CellarDweller-LogoMorrow may not be a million miles away from Cincinnati, but if you asked your average craft beer fan about Cellar Dweller Brewery in Morrow, you would think that it might be. Most craft beer fans have never been there to enjoy what they offer, which is a crying shame, because what they offer is great beer. The brewery is strangely unfamiliar with the beer scene here, which for a brewery that has been open since February of 2012, is unfortunate. Chalk it up to the “distant” location, or the limited capacity. Maybe it’s that they have very limited distribution to bars in the area, but chances are, you don’t know many people who drink it regularly. Again… crying shame.

The brewery started as an offshoot to Valley Vineyards, tucked away in the basement (hence the name) It’s success has been largely due to the face that it’s smack dab in the middle of a winery. For those of us who just prefer beer over wine, we might be a bit more likely to take our wives or significant others to a winery that has a brewery downstairs. Use this! Tell your wife you want to take her to a winery for dinner.

The beers that you can find there are often unique beers that might not fit into a specific style format. A trend that you will see more and more with local breweries. They also have a pretty nice barrel aging program that has been thriving due to the abundance of used barrels that as you can guess are pretty easy to find lying around a winery.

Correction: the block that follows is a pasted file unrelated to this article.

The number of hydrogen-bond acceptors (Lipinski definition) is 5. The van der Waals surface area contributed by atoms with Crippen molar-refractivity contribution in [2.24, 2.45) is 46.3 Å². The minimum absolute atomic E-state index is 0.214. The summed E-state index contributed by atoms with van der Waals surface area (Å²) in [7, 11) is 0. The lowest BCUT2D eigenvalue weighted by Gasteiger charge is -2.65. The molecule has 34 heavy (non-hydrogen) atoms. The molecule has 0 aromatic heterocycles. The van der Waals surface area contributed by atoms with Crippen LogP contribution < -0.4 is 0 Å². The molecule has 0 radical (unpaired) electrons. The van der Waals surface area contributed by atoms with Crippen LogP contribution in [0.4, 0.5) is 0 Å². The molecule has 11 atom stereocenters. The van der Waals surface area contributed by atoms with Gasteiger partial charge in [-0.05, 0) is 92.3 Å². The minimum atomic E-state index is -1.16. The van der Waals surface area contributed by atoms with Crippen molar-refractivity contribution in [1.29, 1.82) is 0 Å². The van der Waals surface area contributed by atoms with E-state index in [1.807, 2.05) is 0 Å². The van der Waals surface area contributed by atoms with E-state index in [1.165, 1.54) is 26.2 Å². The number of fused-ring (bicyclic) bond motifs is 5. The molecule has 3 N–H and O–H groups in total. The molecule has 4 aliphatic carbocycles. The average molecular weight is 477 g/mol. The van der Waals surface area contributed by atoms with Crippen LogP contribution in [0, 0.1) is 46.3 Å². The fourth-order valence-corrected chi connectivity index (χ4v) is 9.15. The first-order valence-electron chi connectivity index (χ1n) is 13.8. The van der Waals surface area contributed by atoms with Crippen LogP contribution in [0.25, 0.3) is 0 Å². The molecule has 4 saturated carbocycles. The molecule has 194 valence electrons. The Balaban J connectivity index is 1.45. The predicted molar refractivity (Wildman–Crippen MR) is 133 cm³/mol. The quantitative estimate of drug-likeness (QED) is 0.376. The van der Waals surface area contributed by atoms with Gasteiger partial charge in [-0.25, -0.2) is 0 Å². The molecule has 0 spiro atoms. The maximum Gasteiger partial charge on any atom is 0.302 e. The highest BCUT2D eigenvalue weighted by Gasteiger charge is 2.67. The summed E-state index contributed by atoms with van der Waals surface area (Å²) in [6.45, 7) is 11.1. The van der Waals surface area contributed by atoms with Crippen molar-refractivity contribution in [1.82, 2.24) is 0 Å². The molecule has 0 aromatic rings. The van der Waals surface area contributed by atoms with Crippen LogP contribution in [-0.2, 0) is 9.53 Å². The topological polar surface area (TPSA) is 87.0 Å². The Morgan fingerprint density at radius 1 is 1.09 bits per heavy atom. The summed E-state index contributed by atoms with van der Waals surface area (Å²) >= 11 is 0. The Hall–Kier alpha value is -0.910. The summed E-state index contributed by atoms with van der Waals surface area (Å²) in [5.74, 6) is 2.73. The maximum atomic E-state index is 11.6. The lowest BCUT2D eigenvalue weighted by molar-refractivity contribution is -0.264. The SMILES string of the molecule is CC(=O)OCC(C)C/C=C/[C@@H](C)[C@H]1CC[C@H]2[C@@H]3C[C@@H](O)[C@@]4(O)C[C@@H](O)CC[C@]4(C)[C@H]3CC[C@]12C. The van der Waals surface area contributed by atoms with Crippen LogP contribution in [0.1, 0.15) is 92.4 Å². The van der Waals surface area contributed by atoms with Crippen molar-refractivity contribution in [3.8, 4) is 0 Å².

The best news about Cellar Dweller is that there are plans in place for expansion very soon. Keep your eyes peeled at your local taps and shelves, and hopefully you will see it in the near future. When you do… drink.


4 thoughts on “All About Cellar Dweller Brewing”

  1. Which beers of theirs did you think didn’t fit the style?

    Also, if he’s got a big barrel aging program how many barrel aged beers has he done or does he have coming?

    1. My article was written from some of the things that head brewer Steve Shaw has said about the brewery. Specifically his quote of “I’m not a brewer who is going to follow the BJCP (Beer Judge Certification Program) guidelines. I think that’s made the American beer market kind of stagnant because people want to stick to guidelines. They want to win awards or the like. My beers are going to drift all over the place”. He used their black IPA as an example of a beer that doesn’t really fit into a “style”, with it not being a “true” black IPA, but also not an Imperial Stout either.

      As for a barrel aging program, they have release a collaboration called Slide Job with Listermann that was aged in Port Barrels,and a Barley Wine called Franc & Barley that was aged in Cab-Franc barrels. Again… this is coming from the head brewer, so I can only assume that he has plans to continue the trend of barrel aging beers. Only time will tell what’s coming as I haven’t heard anything new.

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